Lempe planned to display a non-religious body of artwork at a venue for a month when his contact at the venue saw some of Lempe’s pro-life posts on Facebook. Although none of the artwork Lempe planned to display was explicitly pro-life or religious, the venue cancelled the show.

“I was a little bit shocked at first,” he said. “Something like me being against abortion or being pro-life would get a whole art show cancelled.”

Lempe decided to counter with his own art show, one that would be explicitly pro-life.

On Sept. 7, seven Catholic artists displayed work that gave life at the Knights of Columbus Hall in Denver.

“Catholicism lends itself to being life-giving,” Lempe said.

The show included a variety of work from traditional sacred art, icons, landscapes, to even dresses.

Students for Life co-hosted the event, and 10 percent of proceeds benefited the cause. Lauren Castillo, Development director and faith-based program director at Students for Life America gave the keynote presentation.

Castillo spoke about the need to be the one pro-life person in each circle of influence, with coworkers, neighbors, family, or friends. The reality of how many post-abortive women are already in our circles is big, she said.

“Your friend circle will get smaller,” Castillo said. “If one life is saved, it’s worth it.”

Pro-Life Across Mediums

Brett Lempe’s Luke 1:35

“This painting is the first half at an attempt of displaying the intensity and mystical elements of Luke 1:35,” Lempe said. “This work is influenced somewhat by Michelangelo’s ‘Creation of Adam’ painting as I try to capture the moment when the “New Adam” is conceived by Our Blessed Mother.”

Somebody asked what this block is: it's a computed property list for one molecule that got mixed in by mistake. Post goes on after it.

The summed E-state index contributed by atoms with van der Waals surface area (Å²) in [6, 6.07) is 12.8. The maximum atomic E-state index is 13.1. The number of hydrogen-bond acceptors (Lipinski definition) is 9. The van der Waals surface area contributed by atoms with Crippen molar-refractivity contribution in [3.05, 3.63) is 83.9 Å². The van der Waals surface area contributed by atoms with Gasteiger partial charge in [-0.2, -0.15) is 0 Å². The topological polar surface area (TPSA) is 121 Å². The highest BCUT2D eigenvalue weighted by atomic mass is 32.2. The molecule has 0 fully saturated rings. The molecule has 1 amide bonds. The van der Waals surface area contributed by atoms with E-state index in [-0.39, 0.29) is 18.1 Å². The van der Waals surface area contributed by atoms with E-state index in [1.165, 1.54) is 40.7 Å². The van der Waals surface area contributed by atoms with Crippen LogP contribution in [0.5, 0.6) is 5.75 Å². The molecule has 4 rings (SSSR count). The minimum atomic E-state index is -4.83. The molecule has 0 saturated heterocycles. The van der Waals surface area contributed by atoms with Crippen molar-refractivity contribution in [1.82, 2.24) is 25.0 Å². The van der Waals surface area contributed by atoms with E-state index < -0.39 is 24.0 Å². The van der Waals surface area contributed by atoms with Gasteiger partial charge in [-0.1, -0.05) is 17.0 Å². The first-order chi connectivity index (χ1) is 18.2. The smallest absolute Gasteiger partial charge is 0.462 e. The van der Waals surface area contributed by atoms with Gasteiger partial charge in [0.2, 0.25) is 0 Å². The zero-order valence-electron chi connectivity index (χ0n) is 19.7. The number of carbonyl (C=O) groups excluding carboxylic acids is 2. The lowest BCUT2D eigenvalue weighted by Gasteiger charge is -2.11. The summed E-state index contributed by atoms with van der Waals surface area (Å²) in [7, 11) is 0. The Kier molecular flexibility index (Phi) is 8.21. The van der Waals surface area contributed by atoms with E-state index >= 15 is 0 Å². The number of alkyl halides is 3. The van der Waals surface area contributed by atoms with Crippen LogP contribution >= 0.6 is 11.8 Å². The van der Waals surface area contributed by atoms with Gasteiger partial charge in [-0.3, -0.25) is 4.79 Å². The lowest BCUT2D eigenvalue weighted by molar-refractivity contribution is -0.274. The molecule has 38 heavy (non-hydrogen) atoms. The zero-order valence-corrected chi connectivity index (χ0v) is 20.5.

Claire Woodbury’s icon of Christ Pantokrator

“I was having a difficult time making that icon,” she said. “I was thinking it would become a disaster.”

She felt Jesus saying to her, “This is your way of comforting me. Is that not important?”

“Icons are very important to me,” she said. “I guess they’re important to Him too.”

Katherine Muser’s “Goodnight Kisses”

“Kids naturally recognize the beauty of a baby and they just cherish it,” Muser said of her drawing of her and her sister as children.

Brie Shulze’s Annunciation

“There is so much to unpack in the Annunciation,” Schulze said. “I wanted to unpack that life-giving yes that our Blessed Mother made on behalf of all humanity.”

“Her yes to uncertainty, to sacrifice, to isolation, to public shame and to every other suffering that she would endure is what allowed us to inherit eternal life.”

“Her fiat was not made in full knowledge of all that would happen, but in love and total surrender to the will of God.”

All photos by Makena Clawson